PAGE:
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Sports Illustrated Used AI-Generated Authors

Human authors for a human audience, please.

The big-time sports magazine Sports Illustrated allegedly used AI “authors” to generate multiple online articles. Maggie Harrison of Futurism wrote recently that when she and her team reached out to the magazine for comment, they removed all the AI-generated stuff from the site. However, they couldn’t do so before several screenshots were taken that confirmed the suspicion. A massive and influential publication was making up a portion of its own writers. Harrison reports,

The AI content marks a staggering fall from grace for Sports Illustrated, which in past decades won numerous National Magazine Awards for its sports journalism and published work by literary giants ranging from William Faulkner to John Updike.

But now that it’s under the management of The Arena Group, parts of the magazine seem to have devolved into a Potemkin Village in which phony writers are cooked up out of thin air, outfitted with equally bogus biographies and expertise to win readers’ trust, and used to pump out AI-generated buying guides that are monetized by affiliate links to products that provide a financial kickback when readers click them.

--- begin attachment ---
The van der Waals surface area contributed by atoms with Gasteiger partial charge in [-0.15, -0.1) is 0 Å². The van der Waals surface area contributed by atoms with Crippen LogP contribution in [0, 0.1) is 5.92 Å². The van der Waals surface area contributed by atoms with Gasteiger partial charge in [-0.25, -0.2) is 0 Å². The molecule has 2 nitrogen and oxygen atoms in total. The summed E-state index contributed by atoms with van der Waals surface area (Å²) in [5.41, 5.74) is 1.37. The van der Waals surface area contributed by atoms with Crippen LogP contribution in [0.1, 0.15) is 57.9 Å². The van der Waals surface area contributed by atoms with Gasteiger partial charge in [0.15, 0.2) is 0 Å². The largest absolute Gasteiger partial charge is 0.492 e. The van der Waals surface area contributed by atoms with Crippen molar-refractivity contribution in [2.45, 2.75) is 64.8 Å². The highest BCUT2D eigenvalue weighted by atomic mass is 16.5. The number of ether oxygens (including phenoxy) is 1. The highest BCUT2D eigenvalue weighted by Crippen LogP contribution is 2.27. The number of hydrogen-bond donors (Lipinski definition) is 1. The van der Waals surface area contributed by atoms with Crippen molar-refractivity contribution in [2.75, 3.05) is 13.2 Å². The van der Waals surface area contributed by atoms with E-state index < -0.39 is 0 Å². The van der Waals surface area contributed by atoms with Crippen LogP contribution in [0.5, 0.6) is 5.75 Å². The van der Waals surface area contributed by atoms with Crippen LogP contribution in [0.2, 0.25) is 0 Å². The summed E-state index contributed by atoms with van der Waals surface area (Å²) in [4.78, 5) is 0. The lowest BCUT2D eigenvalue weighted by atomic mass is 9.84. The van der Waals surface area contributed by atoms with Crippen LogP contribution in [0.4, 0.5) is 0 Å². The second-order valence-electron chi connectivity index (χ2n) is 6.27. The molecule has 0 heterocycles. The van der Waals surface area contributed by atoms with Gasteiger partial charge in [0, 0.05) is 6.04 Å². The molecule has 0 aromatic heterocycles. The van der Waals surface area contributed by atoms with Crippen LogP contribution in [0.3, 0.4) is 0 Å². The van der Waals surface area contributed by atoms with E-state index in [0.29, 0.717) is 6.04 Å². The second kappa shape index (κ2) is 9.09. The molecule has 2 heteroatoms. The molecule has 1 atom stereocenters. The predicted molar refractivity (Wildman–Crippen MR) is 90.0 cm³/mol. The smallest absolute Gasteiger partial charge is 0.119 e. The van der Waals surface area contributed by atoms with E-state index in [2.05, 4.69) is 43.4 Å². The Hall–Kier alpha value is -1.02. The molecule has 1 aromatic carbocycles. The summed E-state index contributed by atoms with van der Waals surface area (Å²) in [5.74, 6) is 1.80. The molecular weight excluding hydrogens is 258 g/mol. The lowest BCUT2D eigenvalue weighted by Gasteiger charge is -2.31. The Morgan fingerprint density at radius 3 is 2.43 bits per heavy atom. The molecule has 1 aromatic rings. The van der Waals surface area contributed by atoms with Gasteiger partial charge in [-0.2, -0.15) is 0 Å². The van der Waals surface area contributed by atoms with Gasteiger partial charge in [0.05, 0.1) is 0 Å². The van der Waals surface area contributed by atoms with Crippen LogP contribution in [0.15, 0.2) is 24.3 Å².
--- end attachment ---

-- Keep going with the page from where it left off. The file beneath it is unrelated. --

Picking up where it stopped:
-Maggie Harrison, Sports Illustrated Published Articles by Fake, AI-Generated Writers (futurism.com)

Sports Illustrated isn’t the first to get caught red-handed. Earlier in 2023, CNET, a prominent tech journal, was pumping out AI-generated articles, in which some of the content was simply badly written, and moreover, patently false. But it’s almost more disappointing that a magazine of this kind of stature, which as Harrison noted, has published some of the last century’s most brilliant writers, has opted for non-human “authorship.”

Based on Harrison’s reporting, much of this appears to be financially motivated. Hiring real writers takes money, right? Why not “hire” some AI avatars that guide the reader to a product page? In the long run, though, such tactics may paradoxically alienate readers. Maybe some people like to read articles written by Dave the algorithm who lives and writes from Fiji, but I am not among them. Human authors for a human audience, please.

Peter Biles

Writer and Editor, Center for Science & Culture
Peter Biles graduated from Wheaton College in Illinois and went on to receive a Master of Fine Arts in Creative Writing from Seattle Pacific University. He is the author of Hillbilly Hymn and Keep and Other Stories and has also written stories and essays for a variety of publications. He was born and raised in Ada, Oklahoma and serves as Managing Editor of Mind Matters.

Sports Illustrated Used AI-Generated Authors